Or it could be thanks to my dear friend, whose daily walk includes checking the mail with her infant. A tradition in the making, I think. Of course they need mail to retrieve from the box.

The reason doesn’t matter much. Only the desire to send some love: signed, sealed, and delivered.

I’ll still give books but they may have a personal story penned in my own hand, tucked between the pages.

Here’s to great stories!

Dandelion Fluff and Other Stuff

© 2014 the Jotter’s Joint

© 2014 the Jotter’s Joint

Nostalgia … rolls around in my mind; flows out of my pen, and falls from my lips like bouncy balls in the middle of the grocery store; an awkward chain reaction … A weird déjà vu I can’t shake …

How easily we fall back into a former self? A scent, a place, a phrase, a word, or a picture, can evoke sensations of who we were and what was important to us once.

The Road Home …

A couple of weeks ago I travelled to California for work. I didn’t get to see my family but the trip brought images to mind that I hadn’t thought of in years.

Like, how I hate to drive in rush hour traffic, not that anyone enjoys it.

Nostalgia speed by as familiar places appeared on exit signs: Manhattan Beach, I-15, Redondo Beach, 110 freeway. Nostalgia rose with familiar neon signs announcing fast food joints I frequent when I visit the Golden State: In-N-Out Burger, Carl’s Jr., Del Taco …

My traveling companion wasn’t moved by any of these things. Inching closer to our destination in bumper to bumper she could have cared less.

But for me … it was miles of memories spanning ages.

Naiveté

My yard was covered with white puffy balls until the lawn service showed up and mowed. Crazy that these seemingly insignificant bulbs made me think of a simpler time.

Nostalgia peaked out from the grass to greet me.

I loved blowing dandelion fluff until one day, who knows when, I started seeing them as weeds, allergens.

I used to call them beautiful flowers. I would pick the bright yellow blooms by the bunch; keeping the stems in a wet paper towel to keep them from dying. Sometimes drinking the white liquid that we called “dandelion milk”.

The sight of my lawn with its snowy vegetation generated a flashback of that white halter top with the red trim I had at the age of five. Playing in the front yard with my older sister who was wearing her white halter top with the red trim. (Mom dressed us alike and people thought we were twins.) Our heads thrown back in laughter as we polluted the air with our wishes. Twirling.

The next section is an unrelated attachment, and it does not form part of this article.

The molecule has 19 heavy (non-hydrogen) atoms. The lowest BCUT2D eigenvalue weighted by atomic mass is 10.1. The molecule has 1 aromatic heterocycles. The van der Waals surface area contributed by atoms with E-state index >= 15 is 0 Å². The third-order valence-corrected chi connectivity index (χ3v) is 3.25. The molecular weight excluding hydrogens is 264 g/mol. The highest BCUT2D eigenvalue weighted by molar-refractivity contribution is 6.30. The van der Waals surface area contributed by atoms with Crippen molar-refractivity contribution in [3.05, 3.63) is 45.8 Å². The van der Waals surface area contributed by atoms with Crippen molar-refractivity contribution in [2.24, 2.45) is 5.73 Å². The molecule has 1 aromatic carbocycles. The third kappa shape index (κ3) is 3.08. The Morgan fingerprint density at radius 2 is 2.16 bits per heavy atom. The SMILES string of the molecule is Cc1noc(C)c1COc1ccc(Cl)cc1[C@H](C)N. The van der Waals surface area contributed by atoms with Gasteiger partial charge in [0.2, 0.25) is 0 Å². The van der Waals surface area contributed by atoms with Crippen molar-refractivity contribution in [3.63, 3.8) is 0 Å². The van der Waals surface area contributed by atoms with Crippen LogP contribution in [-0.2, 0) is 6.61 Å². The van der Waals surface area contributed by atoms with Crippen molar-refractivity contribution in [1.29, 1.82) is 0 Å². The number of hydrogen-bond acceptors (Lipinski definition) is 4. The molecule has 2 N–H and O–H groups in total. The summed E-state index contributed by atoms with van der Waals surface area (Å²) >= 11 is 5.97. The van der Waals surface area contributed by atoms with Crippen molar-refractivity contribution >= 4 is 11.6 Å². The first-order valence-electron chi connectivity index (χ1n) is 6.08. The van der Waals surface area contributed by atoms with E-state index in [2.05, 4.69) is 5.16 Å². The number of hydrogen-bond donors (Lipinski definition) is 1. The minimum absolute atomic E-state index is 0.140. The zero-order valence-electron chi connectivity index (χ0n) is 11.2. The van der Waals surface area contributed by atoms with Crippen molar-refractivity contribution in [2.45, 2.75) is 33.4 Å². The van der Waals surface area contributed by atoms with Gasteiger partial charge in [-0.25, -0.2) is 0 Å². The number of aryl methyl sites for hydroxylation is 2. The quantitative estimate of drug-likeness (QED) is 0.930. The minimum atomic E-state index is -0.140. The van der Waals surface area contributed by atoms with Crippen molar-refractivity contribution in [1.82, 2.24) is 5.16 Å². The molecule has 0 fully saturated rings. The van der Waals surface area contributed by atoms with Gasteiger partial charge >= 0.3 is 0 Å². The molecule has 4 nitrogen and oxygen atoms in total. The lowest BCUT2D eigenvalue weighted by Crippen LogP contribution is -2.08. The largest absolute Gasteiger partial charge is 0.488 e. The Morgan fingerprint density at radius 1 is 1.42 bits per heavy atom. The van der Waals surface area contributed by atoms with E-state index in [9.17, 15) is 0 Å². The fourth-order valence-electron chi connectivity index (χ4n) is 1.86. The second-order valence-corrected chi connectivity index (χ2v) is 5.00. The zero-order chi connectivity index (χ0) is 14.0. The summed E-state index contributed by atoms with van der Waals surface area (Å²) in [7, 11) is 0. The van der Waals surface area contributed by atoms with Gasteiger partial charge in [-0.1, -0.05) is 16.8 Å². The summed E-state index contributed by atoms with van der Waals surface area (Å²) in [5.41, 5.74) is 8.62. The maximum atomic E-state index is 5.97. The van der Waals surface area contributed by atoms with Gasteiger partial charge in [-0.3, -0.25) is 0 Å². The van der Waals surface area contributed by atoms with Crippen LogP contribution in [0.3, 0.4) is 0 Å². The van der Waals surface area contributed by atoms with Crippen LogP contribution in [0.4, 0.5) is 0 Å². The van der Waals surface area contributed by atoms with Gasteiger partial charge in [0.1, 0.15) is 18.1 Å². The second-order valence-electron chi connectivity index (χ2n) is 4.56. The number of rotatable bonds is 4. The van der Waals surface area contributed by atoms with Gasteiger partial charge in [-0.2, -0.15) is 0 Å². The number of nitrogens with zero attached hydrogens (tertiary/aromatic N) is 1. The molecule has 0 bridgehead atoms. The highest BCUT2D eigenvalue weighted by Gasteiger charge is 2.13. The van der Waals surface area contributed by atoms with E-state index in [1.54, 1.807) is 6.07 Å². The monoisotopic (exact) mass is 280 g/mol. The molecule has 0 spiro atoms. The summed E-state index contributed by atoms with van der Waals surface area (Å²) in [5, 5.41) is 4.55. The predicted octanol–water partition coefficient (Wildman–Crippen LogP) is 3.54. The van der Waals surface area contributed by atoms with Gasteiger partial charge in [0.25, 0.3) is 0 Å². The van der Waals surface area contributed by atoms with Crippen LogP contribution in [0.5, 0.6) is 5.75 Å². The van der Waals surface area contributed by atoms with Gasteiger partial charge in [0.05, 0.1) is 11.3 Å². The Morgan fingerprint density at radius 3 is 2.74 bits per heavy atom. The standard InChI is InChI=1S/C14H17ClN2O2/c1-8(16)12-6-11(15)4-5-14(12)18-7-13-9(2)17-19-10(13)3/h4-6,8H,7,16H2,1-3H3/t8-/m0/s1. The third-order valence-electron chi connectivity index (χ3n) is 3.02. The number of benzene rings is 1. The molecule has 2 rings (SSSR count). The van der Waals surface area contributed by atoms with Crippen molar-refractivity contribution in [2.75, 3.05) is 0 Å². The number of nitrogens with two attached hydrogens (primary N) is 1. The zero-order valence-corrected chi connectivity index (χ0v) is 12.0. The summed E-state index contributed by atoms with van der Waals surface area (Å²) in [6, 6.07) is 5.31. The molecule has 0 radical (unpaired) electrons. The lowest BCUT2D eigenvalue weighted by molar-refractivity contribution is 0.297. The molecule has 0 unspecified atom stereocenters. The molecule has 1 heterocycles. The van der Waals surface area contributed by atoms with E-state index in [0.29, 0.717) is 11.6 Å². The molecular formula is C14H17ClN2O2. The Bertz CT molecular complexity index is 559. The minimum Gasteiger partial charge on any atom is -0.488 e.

Remarkable … I wonder if she remembers.

Summertime

Summer has finally made an appearance in Michigan; temperatures topping the 80s. I can sit outside listening to my dudes’ laughter while being eaten alive by mosquitos.

Nostalgia calls to me with loud, overly bright, music from squeaky speakers.

Chasing ice cream trucks and riding my lavender bike with the white basket to the library. Dinging and scraping up my toes because I wore flip-flops instead of closed shoes when I rode. Chocolate covered fingers as I tried to ride and read and eat all at the same time. Stopping at every street corner trying to lick my fingers free of the mess.

Footloose and fancy free. My favorite time of year.

Father’s Day

Summer brings with it a time and privilege of celebrating fathers. When soap-on-a-rope and nose hair trimmers and Old Spice or Brut after-shaves are plentiful.

Nostalgia creeps up on me, playing a sad song of “I miss him.”

My mind’s eye flashes images like a slide show of dad holding a beer and grilling chicken in the back yard. Smoking a cigarette and drinking coffee over the morning paper, specifically the sports page. Running to the corner store to get lottery tickets before 8 p.m. Puttering in the garden and telling me to shoo the birds out of the fruit trees. I was happy to play human scarecrow for his sake.